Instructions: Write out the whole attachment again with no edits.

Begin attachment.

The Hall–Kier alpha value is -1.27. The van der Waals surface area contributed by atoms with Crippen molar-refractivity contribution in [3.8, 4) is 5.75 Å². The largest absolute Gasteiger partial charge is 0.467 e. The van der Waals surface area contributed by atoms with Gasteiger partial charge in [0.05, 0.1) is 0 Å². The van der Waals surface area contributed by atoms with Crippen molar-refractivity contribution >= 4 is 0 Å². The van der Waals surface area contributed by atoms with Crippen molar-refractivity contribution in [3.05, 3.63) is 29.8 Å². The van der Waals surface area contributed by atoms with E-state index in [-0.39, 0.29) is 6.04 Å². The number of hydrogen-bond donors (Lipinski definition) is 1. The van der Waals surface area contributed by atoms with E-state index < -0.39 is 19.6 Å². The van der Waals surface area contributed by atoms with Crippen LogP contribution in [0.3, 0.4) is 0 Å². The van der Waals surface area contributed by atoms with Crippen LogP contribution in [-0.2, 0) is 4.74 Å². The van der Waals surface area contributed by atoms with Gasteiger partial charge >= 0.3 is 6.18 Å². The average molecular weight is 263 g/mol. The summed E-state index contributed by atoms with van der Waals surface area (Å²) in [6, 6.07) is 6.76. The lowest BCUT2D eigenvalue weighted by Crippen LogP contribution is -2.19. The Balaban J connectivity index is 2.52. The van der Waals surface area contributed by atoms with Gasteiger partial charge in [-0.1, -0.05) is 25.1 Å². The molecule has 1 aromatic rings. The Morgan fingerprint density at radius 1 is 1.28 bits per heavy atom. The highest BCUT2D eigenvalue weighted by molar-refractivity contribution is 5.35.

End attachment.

The Hall–Kier alpha value is -1.27. The van der Waals surface area contributed by atoms with Crippen molar-refractivity contribution in [3.8, 4) is 5.75 Å². The largest absolute Gasteiger partial charge is 0.467 e. The van der Waals surface area contributed by atoms with Gasteiger partial charge in [0.05, 0.1) is 0 Å². The van der Waals surface area contributed by atoms with Crippen molar-refractivity contribution >= 4 is 0 Å². The van der Waals surface area contributed by atoms with Crippen molar-refractivity contribution in [3.05, 3.63) is 29.8 Å². The van der Waals surface area contributed by atoms with E-state index in [-0.39, 0.29) is 6.04 Å². The number of hydrogen-bond donors (Lipinski definition) is 1. The van der Waals surface area contributed by atoms with E-state index < -0.39 is 19.6 Å². The van der Waals surface area contributed by atoms with Crippen LogP contribution in [0.3, 0.4) is 0 Å². The van der Waals surface area contributed by atoms with Crippen LogP contribution in [-0.2, 0) is 4.74 Å². The van der Waals surface area contributed by atoms with Gasteiger partial charge >= 0.3 is 6.18 Å². The average molecular weight is 263 g/mol. The summed E-state index contributed by atoms with van der Waals surface area (Å²) in [6, 6.07) is 6.76. The lowest BCUT2D eigenvalue weighted by Crippen LogP contribution is -2.19. The Balaban J connectivity index is 2.52. The van der Waals surface area contributed by atoms with Gasteiger partial charge in [-0.1, -0.05) is 25.1 Å². The molecule has 1 aromatic rings. The Morgan fingerprint density at radius 1 is 1.28 bits per heavy atom. The highest BCUT2D eigenvalue weighted by molar-refractivity contribution is 5.35.